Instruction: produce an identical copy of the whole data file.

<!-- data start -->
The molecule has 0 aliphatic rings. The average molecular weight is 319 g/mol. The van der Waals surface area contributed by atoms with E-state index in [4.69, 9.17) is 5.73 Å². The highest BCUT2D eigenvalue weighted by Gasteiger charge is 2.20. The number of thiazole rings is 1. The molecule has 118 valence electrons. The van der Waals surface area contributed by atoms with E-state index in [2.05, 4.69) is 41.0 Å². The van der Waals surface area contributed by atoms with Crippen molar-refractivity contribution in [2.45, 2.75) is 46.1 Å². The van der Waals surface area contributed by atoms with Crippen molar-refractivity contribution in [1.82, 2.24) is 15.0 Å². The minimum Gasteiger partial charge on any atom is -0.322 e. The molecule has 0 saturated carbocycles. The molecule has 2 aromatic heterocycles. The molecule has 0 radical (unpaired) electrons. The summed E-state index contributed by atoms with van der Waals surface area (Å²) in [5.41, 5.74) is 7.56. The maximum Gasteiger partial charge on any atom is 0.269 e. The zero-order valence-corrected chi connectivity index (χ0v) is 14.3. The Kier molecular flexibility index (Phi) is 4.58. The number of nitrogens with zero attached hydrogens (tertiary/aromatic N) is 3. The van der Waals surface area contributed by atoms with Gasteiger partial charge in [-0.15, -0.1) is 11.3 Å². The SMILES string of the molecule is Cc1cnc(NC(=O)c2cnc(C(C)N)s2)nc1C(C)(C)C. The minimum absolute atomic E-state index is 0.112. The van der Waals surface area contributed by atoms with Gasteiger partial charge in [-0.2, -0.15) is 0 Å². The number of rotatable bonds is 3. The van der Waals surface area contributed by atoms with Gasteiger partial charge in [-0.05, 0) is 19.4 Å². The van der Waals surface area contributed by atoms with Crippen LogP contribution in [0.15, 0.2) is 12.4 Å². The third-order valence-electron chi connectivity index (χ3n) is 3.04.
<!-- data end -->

The molecule has 0 aliphatic rings. The average molecular weight is 319 g/mol. The van der Waals surface area contributed by atoms with E-state index in [4.69, 9.17) is 5.73 Å². The highest BCUT2D eigenvalue weighted by Gasteiger charge is 2.20. The number of thiazole rings is 1. The molecule has 118 valence electrons. The van der Waals surface area contributed by atoms with E-state index in [2.05, 4.69) is 41.0 Å². The van der Waals surface area contributed by atoms with Crippen molar-refractivity contribution in [2.45, 2.75) is 46.1 Å². The van der Waals surface area contributed by atoms with Crippen molar-refractivity contribution in [1.82, 2.24) is 15.0 Å². The minimum Gasteiger partial charge on any atom is -0.322 e. The molecule has 0 saturated carbocycles. The molecule has 2 aromatic heterocycles. The molecule has 0 radical (unpaired) electrons. The summed E-state index contributed by atoms with van der Waals surface area (Å²) in [5.41, 5.74) is 7.56. The maximum Gasteiger partial charge on any atom is 0.269 e. The zero-order valence-corrected chi connectivity index (χ0v) is 14.3. The Kier molecular flexibility index (Phi) is 4.58. The number of nitrogens with zero attached hydrogens (tertiary/aromatic N) is 3. The van der Waals surface area contributed by atoms with Gasteiger partial charge in [-0.15, -0.1) is 11.3 Å². The SMILES string of the molecule is Cc1cnc(NC(=O)c2cnc(C(C)N)s2)nc1C(C)(C)C. The minimum absolute atomic E-state index is 0.112. The van der Waals surface area contributed by atoms with Gasteiger partial charge in [-0.2, -0.15) is 0 Å². The number of rotatable bonds is 3. The van der Waals surface area contributed by atoms with Gasteiger partial charge in [-0.05, 0) is 19.4 Å². The van der Waals surface area contributed by atoms with Crippen LogP contribution in [0.15, 0.2) is 12.4 Å². The third-order valence-electron chi connectivity index (χ3n) is 3.04.